• Extrapolation is not always meaningful. A common sparrow eats daily more than it's weight worth of seeds (highly energetic food). Wikipedia states: "Shrews need to consume 200 to 300% of their body weight in food each day in order to survive". – ZioByte Nov 16 '17 at 16:48
• @HAEM No that means 80kg of vampire bats can drink 2000 cows/year or less than 5,5 cows day or ~213 liters. But since a small flying critter needs to eat a order o magnitude more food than a human tha fall in the order of 5~20 liters/day (still a lot of blood) – jean Nov 16 '17 at 19:24

In addition to obvious and very good answers based on the fact that the blood is actually the thing which distributes energy throughout the body in form of lipids and sugars, You can, if You will, go more wacky. Let's see (pardon my tongue in cheek tone, would you? ;) )...

1. The vampire consumes the victim's soul along with the blood.

First, we have to assume that a soul actually carries some free energy. Since it takes between 15 to infinity years to create an adult human (sadly, most people never really develop) and throughout all those years a LOT of energy is consumed by the brain - which in turn is the machinery in which the software called soul resides - i think it's a safe assumption. Further more, we can bring up an old STEM joke: Exam question: Is hell exo or endo thermic?

Having been convinced that soul carries some thermodynamically usefull energy, we are now safe to say that a vampire with ability to devour it along with blood could get energy it needs from it. And think about all the other ploot hooks this brings!

PROS: Lots of possible plot hooks.
CONS: You can end up with a bit too many voices in Your head if You retain those souls and dont devour them completely.

2. In far cyberpunk dystopian gloomy raining future, humanity has perfected and miniaturized fusion reactors to pocket sizes - and vampires use them.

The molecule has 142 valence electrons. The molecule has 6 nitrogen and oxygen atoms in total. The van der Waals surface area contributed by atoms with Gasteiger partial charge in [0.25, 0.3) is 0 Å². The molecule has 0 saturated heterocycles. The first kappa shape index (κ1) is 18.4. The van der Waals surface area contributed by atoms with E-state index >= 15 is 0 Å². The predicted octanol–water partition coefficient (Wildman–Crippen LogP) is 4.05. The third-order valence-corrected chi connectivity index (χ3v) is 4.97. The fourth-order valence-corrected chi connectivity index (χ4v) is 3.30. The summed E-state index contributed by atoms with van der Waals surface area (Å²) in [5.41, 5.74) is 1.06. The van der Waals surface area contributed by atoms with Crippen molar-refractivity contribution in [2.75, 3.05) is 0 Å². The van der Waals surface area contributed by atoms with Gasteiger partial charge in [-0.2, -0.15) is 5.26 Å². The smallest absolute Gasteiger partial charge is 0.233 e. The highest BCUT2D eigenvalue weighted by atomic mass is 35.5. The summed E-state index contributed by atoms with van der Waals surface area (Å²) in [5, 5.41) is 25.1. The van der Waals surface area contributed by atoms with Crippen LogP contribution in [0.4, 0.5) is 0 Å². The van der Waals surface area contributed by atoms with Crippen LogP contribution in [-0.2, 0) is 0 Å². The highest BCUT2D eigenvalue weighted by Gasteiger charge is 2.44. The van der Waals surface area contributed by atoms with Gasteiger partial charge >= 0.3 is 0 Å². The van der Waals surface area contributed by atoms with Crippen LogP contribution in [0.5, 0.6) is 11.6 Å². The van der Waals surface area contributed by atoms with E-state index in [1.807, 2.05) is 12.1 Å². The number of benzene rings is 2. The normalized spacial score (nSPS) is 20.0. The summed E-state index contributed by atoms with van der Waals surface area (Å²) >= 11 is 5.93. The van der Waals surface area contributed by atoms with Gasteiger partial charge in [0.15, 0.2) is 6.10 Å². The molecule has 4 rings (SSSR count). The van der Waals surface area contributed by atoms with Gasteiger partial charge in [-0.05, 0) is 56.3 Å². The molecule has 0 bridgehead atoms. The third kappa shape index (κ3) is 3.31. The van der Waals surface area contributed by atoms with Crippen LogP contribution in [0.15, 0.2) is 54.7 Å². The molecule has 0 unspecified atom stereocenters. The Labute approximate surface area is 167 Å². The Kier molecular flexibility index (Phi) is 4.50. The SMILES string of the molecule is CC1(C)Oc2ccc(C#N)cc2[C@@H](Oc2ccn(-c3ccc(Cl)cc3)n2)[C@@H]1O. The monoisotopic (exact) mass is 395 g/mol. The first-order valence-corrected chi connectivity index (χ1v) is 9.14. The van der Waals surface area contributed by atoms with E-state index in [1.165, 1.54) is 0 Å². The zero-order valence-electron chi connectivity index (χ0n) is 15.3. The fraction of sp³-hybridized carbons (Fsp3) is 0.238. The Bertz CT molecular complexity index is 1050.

So, the basic idea is that all the energy calculations presented in other answers assume your normal average door-to-door biochemistry. But there is a loot of room down there, and lot of energy too. If You'd care to check, You'd find that biomolecules contain a LOT of hydrogen. So, screw normal biochemistry, trash glycolysis and throw mitochondria to a bin of history. Your vampire has a biochemical cycle which rips any and all hydrogen atoms it can find in Your food and provides them to a miniature fusion reactor in your chest, which produces all the energy You'll ever need.

PROS: You're cyber-vampire-tony-stark
CONS: Staking You could trigger a nuclear meltdown? Hm, maybe that's a pro too...

3. Thanks to combination of really eldritch, ancient astral magic and possibly some Quantum Field Theory You either have magnetic monopoles or naked singularities in a catalytic center of a digestive enzyme

Fusion is nice, but let's go for E=mc^2. By a combination of exotic physics and magic You literally turn ALL matter of the blood You've drank into energy. Just like that, a molecule comes in, a lot of very very energetic gamma photons come out, then You just harvest them.

PROS: You are better than sun in terms of energy production efficiency.
PROS: You probably could shoot gamma rays
CONS: A horde of physicists stalks You all the time to make measurements and possibly kidnap You and make their lab rat
CONS: You leak photons. A real lot of them. You're sparkling.

From your description i'd say with her syntetic blood she would be feed(have energy).

Us humans actually don't digest 100% of our food so she could "eat" normal food just for the taste or to blend in but at the end of the day, it would have no nutritional effect.

Alcohol should have effect on her(coz it's not broken down in our body either it just sticks around in our blood until it gets eliminated) and same for smoking and most drugs.

Make the synthetic blood closer to gasoline in chemical structure and energy content. A gallon of gasoline has 31,500 calories, so for a 2,000 calorie daily diet, your vampire would only need about 8 ounces (1 cup). To justify their enhanced speed and strength, you might want to double that consumption level to 4,000 calories/1 pint per day.

A pint a day keeps death at bay.

• But but but but the environment... isn't there something in Paris accords against high octane vampires? :( – Maciej Nov 17 '17 at 9:27